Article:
We all feel unappreciated sometimes. It was the particular genius of überlibertarian author Ayn Rand to turn those hurt feelings into a political movement of sorts, at least in the fictional world of her massive novel Atlas Shrugged, in which a group of industrialists inspired by the mysterious John Galt decide to go on strike because neither the government nor their fellow citizens truly appreciate all they do for the world.
If this basic idea seems a bit familiar, that may be because Atlas Shrugged is having a bit of a revival right now. Tonight, the second installment of a projected film trilogy of Atlas Shrugged hits theaters.
The first installment, out last year, didn’t exactly set the world on fire; it was panned by critics (and even some Ayn Rand fans) as tedious and talky and just plain awful all around. Peter Travers of Rolling Stone wrote that the “low-budget, no-talent treatment” of Rand’s novel “sits there flapping on screen like a bludgeoned seal.” Having seen the film myself, I can only say that this description makes it sound a lot more lively than it really is. The film fared no better in the marketplace than it did with critics, earning back only a fraction of its less-than-extravagant budget.
But the producers have reason to hope that Atlas mach two, in which the strike of the capitalists gets under way, will fare a bit better. Not necessarily because Part II will be any better than Part I — weirdly, the entire cast has been replaced, apparently because of budgetary and scheduling constraints, which doesn’t seem to bode well — but because the central ideas of Rand’s book have been seeping back into political discourse this election season.
Republican vice-presidential candidate Paul Ryan is a Rand fan, and Mitt Romney’s infamous comments about the allegedly irresponsible 47-percenters seem to reflect a worldview similar to that of the enigmatic Mr. Galt. Romney’s remarks weren’t meant for public consumption, but a broad debate on America’s so-called makers and takers has been percolating on the right for months, and his gaffe helped push this debate into the mainstream.
More than a few of the debaters, at least on the right, seem to subscribe to the central fantasy of Rand’s book: that the success of the economy is due almost entirely to the genius of entrepreneurs and industrialist makers and that too much taxation or regulation could drive them to go on strike, thereby bringing the economy to its knees.
The idea of a capitalist strike is mostly just talk. Just as few liberals ever make good on their promises to move to Canada if so-and-so is ever elected President, vanishingly few makers ever make good on their promises to pack it up and go home.
But this week, one rich fellow informed his employees that he might “go Galt” if Obama is re-elected President. Real estate developer and time-share mogul David Siegel was previously best known as the subject of a documentary called The Queen of Versailles, which chronicled his attempts to build the biggest mansion in the U.S.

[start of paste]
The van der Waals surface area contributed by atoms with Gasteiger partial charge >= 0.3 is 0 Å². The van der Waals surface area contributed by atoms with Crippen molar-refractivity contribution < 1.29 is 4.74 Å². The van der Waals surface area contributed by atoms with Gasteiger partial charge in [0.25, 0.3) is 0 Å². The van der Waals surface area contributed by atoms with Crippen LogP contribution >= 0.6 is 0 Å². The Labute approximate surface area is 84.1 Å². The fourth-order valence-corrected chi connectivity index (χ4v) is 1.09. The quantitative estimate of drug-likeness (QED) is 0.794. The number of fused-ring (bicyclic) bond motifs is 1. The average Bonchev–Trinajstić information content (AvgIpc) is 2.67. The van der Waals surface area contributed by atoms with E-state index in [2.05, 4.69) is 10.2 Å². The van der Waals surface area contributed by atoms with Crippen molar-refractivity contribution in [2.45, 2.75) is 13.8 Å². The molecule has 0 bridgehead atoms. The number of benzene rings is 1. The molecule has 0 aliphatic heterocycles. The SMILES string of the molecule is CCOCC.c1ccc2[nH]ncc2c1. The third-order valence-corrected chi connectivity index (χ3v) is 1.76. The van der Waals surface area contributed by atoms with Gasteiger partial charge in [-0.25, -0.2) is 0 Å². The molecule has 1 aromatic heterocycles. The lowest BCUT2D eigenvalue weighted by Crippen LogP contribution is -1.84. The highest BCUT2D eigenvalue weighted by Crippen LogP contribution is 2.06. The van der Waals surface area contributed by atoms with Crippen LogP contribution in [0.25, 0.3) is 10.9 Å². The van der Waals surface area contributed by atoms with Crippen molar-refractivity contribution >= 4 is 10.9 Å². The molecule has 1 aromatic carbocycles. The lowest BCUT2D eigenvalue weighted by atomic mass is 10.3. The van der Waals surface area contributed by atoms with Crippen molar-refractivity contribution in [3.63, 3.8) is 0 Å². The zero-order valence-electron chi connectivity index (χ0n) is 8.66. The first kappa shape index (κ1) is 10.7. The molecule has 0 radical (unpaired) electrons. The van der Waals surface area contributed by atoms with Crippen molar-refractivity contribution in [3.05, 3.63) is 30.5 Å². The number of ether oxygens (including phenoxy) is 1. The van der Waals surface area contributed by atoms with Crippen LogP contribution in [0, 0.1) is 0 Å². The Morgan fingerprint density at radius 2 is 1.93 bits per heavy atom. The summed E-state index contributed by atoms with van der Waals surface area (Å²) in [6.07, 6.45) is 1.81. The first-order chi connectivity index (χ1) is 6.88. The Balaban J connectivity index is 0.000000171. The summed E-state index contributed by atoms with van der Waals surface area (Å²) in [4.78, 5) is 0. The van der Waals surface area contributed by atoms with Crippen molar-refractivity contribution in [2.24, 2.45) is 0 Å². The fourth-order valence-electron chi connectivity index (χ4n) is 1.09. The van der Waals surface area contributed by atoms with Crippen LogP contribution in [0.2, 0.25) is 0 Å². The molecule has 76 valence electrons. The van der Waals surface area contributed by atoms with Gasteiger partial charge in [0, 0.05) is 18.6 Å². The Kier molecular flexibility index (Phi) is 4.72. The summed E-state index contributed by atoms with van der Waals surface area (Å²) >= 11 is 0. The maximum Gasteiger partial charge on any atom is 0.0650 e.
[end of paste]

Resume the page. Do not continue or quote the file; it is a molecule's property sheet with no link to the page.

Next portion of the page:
Then, on Tuesday, the website Gawker posted a letter Siegel sent to his employees the day before, warning them of terrible consequences that might ensue if Romney doesn’t win the presidency. Channeling Ayn Rand — and cribbing from a similar letter circulated by Randian rich people in 2008 — Siegel promised:
If any new taxes are levied on me, or my company, as our current President plans, I will have no choice but to reduce the size of this company. Rather than grow this company I will be forced to cut back. This means fewer jobs, less benefits and certainly less opportunity for everyone …
While the media wants to tell you to believe the “1 percenters” are bad, I’m telling you they are not. They create most of the jobs. If you lose your job, it won’t be at the hands of the “1%”; it will be at the hands of a political hurricane that swept through this country.
You see, I can no longer support a system that penalizes the productive and gives to the unproductive. My motivation to work and to provide jobs will be destroyed, and with it, so will your opportunities. If that happens, you can find me in the Caribbean sitting on the beach, under a palm tree, retired, and with no employees to worry about.
While Siegel dreams of an “I told you so” moment on the beach, others hope to emulate Rand’s capitalist strikers by building their own equivalent of the book’s Galt’s Gulch – a little libertarian utopia of their own, free from onerous taxes and pesky government regulations.
These days, as Quartz reports, libertarian utopians are setting their sights on Honduras. Inspired by the ideas of American economist Paul Romer, who for years has urged developing countries to give small chunks of their territories over to autonomous “charter cities,” the Honduran government last year agreed to set up Romer-esque Special Development Regions. In September, the government signed an agreement with a consortium headed by an American libertarian named Michael Strong, who hopes to carve out a space in an undeveloped area of the country to build what he hopes will be an “anarcho-capitalist paradise.” Human-rights organizations, meanwhile, worry that Strong’s paradise could turn into a haven for exploitation, and Romer himself has turned his back on the project. As always, one person’s utopia can be another’s nightmare.
Meanwhile, a Silicon Valley start-up called Blueseed is promoting a less utopian but similarly fantastical plan to escape the long arm of the law: immigration laws that keep foreign entrepreneurs out of the U.S. Blueseed’s workaround? Offer these entrepreneurs a place to live and work on a ship docked in international waters off the coast of San Francisco, allowing them relatively easy access to Silicon Valley talent (and venture capital) without the need for a visa.
Whatever happens with these projects, it’s likely to be a lot more interesting than Atlas Shrugged, Parts II and III.